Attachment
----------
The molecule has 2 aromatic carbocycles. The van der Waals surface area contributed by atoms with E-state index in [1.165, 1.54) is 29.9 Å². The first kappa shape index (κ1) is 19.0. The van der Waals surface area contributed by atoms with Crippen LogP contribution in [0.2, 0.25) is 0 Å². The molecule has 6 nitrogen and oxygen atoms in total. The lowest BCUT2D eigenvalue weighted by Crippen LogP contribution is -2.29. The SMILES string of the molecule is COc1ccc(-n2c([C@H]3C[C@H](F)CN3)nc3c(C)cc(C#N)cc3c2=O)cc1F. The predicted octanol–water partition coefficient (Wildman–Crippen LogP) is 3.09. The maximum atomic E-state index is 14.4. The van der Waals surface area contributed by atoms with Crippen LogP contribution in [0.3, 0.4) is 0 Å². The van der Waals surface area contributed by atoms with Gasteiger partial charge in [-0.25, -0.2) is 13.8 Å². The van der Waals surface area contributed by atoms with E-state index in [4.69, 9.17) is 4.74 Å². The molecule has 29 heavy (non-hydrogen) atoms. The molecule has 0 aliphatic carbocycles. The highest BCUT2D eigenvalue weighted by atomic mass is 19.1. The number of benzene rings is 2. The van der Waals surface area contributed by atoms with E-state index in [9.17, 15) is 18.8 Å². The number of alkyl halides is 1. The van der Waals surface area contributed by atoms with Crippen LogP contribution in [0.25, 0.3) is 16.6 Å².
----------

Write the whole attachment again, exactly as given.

The molecule has 2 aromatic carbocycles. The van der Waals surface area contributed by atoms with E-state index in [1.165, 1.54) is 29.9 Å². The first kappa shape index (κ1) is 19.0. The van der Waals surface area contributed by atoms with Crippen LogP contribution in [0.2, 0.25) is 0 Å². The molecule has 6 nitrogen and oxygen atoms in total. The lowest BCUT2D eigenvalue weighted by Crippen LogP contribution is -2.29. The SMILES string of the molecule is COc1ccc(-n2c([C@H]3C[C@H](F)CN3)nc3c(C)cc(C#N)cc3c2=O)cc1F. The predicted octanol–water partition coefficient (Wildman–Crippen LogP) is 3.09. The maximum atomic E-state index is 14.4. The van der Waals surface area contributed by atoms with Crippen LogP contribution in [0.3, 0.4) is 0 Å². The van der Waals surface area contributed by atoms with Gasteiger partial charge in [-0.25, -0.2) is 13.8 Å². The van der Waals surface area contributed by atoms with E-state index in [4.69, 9.17) is 4.74 Å². The molecule has 29 heavy (non-hydrogen) atoms. The molecule has 0 aliphatic carbocycles. The highest BCUT2D eigenvalue weighted by atomic mass is 19.1. The number of benzene rings is 2. The van der Waals surface area contributed by atoms with E-state index in [9.17, 15) is 18.8 Å². The number of alkyl halides is 1. The van der Waals surface area contributed by atoms with Crippen LogP contribution in [0.25, 0.3) is 16.6 Å².